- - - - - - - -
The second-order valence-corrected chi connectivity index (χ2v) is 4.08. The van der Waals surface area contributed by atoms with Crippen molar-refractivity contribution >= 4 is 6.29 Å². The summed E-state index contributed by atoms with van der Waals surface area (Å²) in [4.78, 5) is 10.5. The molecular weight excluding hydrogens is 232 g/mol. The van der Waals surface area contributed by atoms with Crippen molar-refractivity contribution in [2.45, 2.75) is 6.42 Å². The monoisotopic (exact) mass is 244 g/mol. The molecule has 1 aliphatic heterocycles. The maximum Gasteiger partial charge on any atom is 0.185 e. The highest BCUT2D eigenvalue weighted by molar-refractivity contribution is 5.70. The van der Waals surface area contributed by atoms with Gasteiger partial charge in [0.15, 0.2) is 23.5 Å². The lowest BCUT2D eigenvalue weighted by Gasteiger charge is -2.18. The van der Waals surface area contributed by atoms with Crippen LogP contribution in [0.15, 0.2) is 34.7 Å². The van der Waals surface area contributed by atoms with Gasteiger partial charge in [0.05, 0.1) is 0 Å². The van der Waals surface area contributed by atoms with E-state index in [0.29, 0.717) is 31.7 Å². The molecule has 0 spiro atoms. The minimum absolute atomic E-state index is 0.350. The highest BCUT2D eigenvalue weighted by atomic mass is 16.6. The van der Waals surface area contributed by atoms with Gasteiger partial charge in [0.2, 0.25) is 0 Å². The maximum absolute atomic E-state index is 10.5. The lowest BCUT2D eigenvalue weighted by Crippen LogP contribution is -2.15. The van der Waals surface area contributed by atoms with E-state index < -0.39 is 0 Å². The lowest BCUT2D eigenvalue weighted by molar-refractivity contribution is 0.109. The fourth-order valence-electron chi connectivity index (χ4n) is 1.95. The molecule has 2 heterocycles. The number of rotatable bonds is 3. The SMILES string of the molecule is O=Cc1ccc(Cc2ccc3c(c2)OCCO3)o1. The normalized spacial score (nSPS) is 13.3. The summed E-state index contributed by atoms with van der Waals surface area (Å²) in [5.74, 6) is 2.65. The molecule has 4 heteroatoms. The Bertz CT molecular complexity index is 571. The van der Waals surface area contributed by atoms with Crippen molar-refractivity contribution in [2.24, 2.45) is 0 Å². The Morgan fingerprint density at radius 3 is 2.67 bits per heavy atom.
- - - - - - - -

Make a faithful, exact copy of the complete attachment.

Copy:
The second-order valence-corrected chi connectivity index (χ2v) is 4.08. The van der Waals surface area contributed by atoms with Crippen molar-refractivity contribution >= 4 is 6.29 Å². The summed E-state index contributed by atoms with van der Waals surface area (Å²) in [4.78, 5) is 10.5. The molecular weight excluding hydrogens is 232 g/mol. The van der Waals surface area contributed by atoms with Crippen molar-refractivity contribution in [2.45, 2.75) is 6.42 Å². The monoisotopic (exact) mass is 244 g/mol. The molecule has 1 aliphatic heterocycles. The maximum Gasteiger partial charge on any atom is 0.185 e. The highest BCUT2D eigenvalue weighted by molar-refractivity contribution is 5.70. The van der Waals surface area contributed by atoms with Gasteiger partial charge in [0.15, 0.2) is 23.5 Å². The lowest BCUT2D eigenvalue weighted by Gasteiger charge is -2.18. The van der Waals surface area contributed by atoms with Crippen LogP contribution in [0.15, 0.2) is 34.7 Å². The van der Waals surface area contributed by atoms with Gasteiger partial charge in [0.05, 0.1) is 0 Å². The van der Waals surface area contributed by atoms with E-state index in [0.29, 0.717) is 31.7 Å². The molecule has 0 spiro atoms. The minimum absolute atomic E-state index is 0.350. The highest BCUT2D eigenvalue weighted by atomic mass is 16.6. The van der Waals surface area contributed by atoms with Gasteiger partial charge in [0.2, 0.25) is 0 Å². The maximum absolute atomic E-state index is 10.5. The lowest BCUT2D eigenvalue weighted by Crippen LogP contribution is -2.15. The van der Waals surface area contributed by atoms with E-state index < -0.39 is 0 Å². The lowest BCUT2D eigenvalue weighted by molar-refractivity contribution is 0.109. The fourth-order valence-electron chi connectivity index (χ4n) is 1.95. The molecule has 2 heterocycles. The number of rotatable bonds is 3. The SMILES string of the molecule is O=Cc1ccc(Cc2ccc3c(c2)OCCO3)o1. The normalized spacial score (nSPS) is 13.3. The summed E-state index contributed by atoms with van der Waals surface area (Å²) in [5.74, 6) is 2.65. The molecule has 4 heteroatoms. The Bertz CT molecular complexity index is 571. The van der Waals surface area contributed by atoms with Crippen molar-refractivity contribution in [2.24, 2.45) is 0 Å². The Morgan fingerprint density at radius 3 is 2.67 bits per heavy atom.